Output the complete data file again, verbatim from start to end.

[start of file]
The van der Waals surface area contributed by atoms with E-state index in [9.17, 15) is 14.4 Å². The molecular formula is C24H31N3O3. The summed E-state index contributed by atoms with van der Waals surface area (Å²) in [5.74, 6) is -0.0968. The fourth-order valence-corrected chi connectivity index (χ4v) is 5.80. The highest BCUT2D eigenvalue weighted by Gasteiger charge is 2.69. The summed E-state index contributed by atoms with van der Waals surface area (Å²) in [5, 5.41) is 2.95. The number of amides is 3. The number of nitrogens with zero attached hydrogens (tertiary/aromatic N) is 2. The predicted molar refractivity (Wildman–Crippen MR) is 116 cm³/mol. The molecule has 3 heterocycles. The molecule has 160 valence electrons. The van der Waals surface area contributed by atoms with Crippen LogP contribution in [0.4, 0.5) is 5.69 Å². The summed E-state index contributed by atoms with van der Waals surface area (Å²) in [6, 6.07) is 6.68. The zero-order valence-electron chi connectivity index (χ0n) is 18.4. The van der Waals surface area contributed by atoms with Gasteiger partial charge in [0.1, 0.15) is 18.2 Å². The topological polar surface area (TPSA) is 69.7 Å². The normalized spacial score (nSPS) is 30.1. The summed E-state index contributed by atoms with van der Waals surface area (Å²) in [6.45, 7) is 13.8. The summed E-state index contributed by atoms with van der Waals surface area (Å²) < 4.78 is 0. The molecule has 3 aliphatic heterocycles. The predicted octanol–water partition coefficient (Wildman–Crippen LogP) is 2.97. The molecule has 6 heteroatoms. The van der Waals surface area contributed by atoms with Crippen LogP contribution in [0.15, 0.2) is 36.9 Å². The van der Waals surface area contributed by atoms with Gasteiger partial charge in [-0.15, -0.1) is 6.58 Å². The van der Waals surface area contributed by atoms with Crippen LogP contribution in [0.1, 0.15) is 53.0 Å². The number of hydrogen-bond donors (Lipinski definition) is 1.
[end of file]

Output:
The van der Waals surface area contributed by atoms with E-state index in [9.17, 15) is 14.4 Å². The molecular formula is C24H31N3O3. The summed E-state index contributed by atoms with van der Waals surface area (Å²) in [5.74, 6) is -0.0968. The fourth-order valence-corrected chi connectivity index (χ4v) is 5.80. The highest BCUT2D eigenvalue weighted by Gasteiger charge is 2.69. The summed E-state index contributed by atoms with van der Waals surface area (Å²) in [5, 5.41) is 2.95. The number of amides is 3. The number of nitrogens with zero attached hydrogens (tertiary/aromatic N) is 2. The predicted molar refractivity (Wildman–Crippen MR) is 116 cm³/mol. The molecule has 3 heterocycles. The molecule has 160 valence electrons. The van der Waals surface area contributed by atoms with Crippen LogP contribution in [0.4, 0.5) is 5.69 Å². The summed E-state index contributed by atoms with van der Waals surface area (Å²) in [6, 6.07) is 6.68. The zero-order valence-electron chi connectivity index (χ0n) is 18.4. The van der Waals surface area contributed by atoms with Gasteiger partial charge in [0.1, 0.15) is 18.2 Å². The topological polar surface area (TPSA) is 69.7 Å². The normalized spacial score (nSPS) is 30.1. The summed E-state index contributed by atoms with van der Waals surface area (Å²) in [6.45, 7) is 13.8. The summed E-state index contributed by atoms with van der Waals surface area (Å²) < 4.78 is 0. The molecule has 3 aliphatic heterocycles. The predicted octanol–water partition coefficient (Wildman–Crippen LogP) is 2.97. The molecule has 6 heteroatoms. The van der Waals surface area contributed by atoms with Crippen LogP contribution in [0.15, 0.2) is 36.9 Å². The van der Waals surface area contributed by atoms with Gasteiger partial charge in [-0.15, -0.1) is 6.58 Å². The van der Waals surface area contributed by atoms with Crippen LogP contribution in [0.1, 0.15) is 53.0 Å². The number of hydrogen-bond donors (Lipinski definition) is 1.